ever heard of. Or you've been told that you've won the email sweepstakes for a well-known lottery but the contact address is not
the contact address of the lottery organizers. This is a very common form of spam email and it's east to avoid. Basically, lotteries only serve one of two purposes. They are there to raise money or they are there to provide publicity in order to draw-in customers.
If you have not seen an ad campaign for a lottery and you have never entered then any email you will have been sent is a fraud.
Overpayment Scam -- This scam targets people selling high-value items on internet auction sites or on internet classified
sites. Here the scammer finds your ad (through on-line or paper small ads usually though this scam is also seen on auction
sites such as eBay). You are sent an email offering to pay much more than your asking price. The excuse given is supposedly related to the various international fees to ship the item overseas. In return you are requested to send the scammer the item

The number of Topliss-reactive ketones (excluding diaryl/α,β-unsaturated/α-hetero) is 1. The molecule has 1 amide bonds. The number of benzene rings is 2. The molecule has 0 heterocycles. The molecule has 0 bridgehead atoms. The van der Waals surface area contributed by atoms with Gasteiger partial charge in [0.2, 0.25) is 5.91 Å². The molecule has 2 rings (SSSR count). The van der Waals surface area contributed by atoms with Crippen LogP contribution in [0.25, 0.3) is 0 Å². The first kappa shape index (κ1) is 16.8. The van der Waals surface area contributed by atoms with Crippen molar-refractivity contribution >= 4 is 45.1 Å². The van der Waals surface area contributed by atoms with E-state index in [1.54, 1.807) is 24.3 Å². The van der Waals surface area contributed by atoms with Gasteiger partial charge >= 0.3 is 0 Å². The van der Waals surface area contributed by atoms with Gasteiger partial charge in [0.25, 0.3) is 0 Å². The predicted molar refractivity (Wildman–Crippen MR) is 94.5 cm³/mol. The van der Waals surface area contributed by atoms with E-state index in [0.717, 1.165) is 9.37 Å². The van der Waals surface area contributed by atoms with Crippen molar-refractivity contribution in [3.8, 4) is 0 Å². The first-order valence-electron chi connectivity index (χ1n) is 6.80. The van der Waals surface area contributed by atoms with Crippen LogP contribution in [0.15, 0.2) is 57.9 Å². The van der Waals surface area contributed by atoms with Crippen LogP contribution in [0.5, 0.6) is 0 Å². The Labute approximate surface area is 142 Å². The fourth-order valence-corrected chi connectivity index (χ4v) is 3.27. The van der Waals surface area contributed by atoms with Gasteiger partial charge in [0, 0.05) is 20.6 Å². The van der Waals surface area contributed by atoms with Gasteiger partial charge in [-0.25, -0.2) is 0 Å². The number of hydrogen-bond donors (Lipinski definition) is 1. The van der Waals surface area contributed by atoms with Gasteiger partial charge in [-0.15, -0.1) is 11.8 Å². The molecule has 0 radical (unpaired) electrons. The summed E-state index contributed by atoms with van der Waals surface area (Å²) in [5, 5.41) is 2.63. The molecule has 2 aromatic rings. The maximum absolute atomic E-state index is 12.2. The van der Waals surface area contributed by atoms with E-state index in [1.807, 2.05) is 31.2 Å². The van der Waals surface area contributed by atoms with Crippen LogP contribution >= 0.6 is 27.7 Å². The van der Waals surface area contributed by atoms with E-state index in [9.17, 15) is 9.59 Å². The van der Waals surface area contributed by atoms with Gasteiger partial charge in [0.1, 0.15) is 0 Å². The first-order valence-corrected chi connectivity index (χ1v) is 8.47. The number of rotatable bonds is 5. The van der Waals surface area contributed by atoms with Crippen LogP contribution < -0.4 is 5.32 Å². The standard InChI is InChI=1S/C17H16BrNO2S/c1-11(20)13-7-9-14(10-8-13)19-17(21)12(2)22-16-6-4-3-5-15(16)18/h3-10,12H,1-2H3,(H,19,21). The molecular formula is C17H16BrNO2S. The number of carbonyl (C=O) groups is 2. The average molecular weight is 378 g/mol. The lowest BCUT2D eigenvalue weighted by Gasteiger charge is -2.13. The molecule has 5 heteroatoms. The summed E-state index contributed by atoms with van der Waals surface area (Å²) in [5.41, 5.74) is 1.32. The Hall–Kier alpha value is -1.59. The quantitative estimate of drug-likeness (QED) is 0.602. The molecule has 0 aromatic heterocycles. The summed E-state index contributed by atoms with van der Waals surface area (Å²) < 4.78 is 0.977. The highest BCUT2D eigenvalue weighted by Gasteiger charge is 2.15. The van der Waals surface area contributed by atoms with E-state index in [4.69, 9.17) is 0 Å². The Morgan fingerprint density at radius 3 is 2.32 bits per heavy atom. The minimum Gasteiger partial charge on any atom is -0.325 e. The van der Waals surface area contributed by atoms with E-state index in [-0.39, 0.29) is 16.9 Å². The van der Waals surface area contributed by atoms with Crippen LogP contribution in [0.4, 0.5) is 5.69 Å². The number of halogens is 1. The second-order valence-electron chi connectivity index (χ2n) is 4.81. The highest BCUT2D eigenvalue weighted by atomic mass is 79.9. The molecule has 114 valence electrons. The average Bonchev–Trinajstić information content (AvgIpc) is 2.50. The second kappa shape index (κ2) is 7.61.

and cash for the balance. This looks legitimate and you agree to the transaction. Your are sent a money order or cashier's
cheque or banker's draft which looks genuine and you deposit it. The claimant is at your door so you hand over the balance
and the item you were selling. Later you the bank calls you to say that the payment method was forged and you are out of
pocket. Once you know about this scam it's east to avoid. Never agree to any overpayments and always wait for funds to
clear in your bank.
The Phishing Scam -- Phishing is a term used for the criminal practice of attempting to fraudulently acquire sensitive informa-
tion, such as usernames, passwords and credit card details, by masquerading as a trustworthy entity in an electronic communication. The majority of phishing methods use some form of technical deception designed to make a link in an email
(and the spoofed website it leads to) appear to belong to the spoofed organization. The easiest way to combat phishing attacks